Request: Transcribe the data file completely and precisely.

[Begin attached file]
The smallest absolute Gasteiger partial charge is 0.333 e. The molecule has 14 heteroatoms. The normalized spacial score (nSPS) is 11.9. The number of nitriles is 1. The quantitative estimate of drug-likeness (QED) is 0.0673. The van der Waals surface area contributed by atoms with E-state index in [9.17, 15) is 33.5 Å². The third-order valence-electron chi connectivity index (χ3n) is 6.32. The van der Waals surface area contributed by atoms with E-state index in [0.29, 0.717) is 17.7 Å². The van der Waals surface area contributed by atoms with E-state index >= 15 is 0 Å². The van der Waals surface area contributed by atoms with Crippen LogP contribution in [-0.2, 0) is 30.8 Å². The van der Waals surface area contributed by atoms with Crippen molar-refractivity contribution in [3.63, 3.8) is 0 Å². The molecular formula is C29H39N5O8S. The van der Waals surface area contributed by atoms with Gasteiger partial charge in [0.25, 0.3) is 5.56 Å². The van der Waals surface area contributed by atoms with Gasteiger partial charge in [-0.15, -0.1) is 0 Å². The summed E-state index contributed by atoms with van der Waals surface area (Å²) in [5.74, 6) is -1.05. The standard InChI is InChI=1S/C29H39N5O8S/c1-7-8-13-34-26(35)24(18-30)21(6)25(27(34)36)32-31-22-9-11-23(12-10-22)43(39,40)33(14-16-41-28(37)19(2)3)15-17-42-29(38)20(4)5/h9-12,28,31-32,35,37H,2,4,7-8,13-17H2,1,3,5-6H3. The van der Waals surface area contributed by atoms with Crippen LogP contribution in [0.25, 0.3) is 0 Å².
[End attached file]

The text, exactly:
The smallest absolute Gasteiger partial charge is 0.333 e. The molecule has 14 heteroatoms. The normalized spacial score (nSPS) is 11.9. The number of nitriles is 1. The quantitative estimate of drug-likeness (QED) is 0.0673. The van der Waals surface area contributed by atoms with E-state index in [9.17, 15) is 33.5 Å². The third-order valence-electron chi connectivity index (χ3n) is 6.32. The van der Waals surface area contributed by atoms with E-state index in [0.29, 0.717) is 17.7 Å². The van der Waals surface area contributed by atoms with E-state index >= 15 is 0 Å². The van der Waals surface area contributed by atoms with Crippen LogP contribution in [-0.2, 0) is 30.8 Å². The van der Waals surface area contributed by atoms with Crippen molar-refractivity contribution in [3.63, 3.8) is 0 Å². The molecular formula is C29H39N5O8S. The van der Waals surface area contributed by atoms with Gasteiger partial charge in [0.25, 0.3) is 5.56 Å². The van der Waals surface area contributed by atoms with Gasteiger partial charge in [-0.15, -0.1) is 0 Å². The summed E-state index contributed by atoms with van der Waals surface area (Å²) in [5.74, 6) is -1.05. The standard InChI is InChI=1S/C29H39N5O8S/c1-7-8-13-34-26(35)24(18-30)21(6)25(27(34)36)32-31-22-9-11-23(12-10-22)43(39,40)33(14-16-41-28(37)19(2)3)15-17-42-29(38)20(4)5/h9-12,28,31-32,35,37H,2,4,7-8,13-17H2,1,3,5-6H3. The van der Waals surface area contributed by atoms with Crippen LogP contribution in [0.25, 0.3) is 0 Å².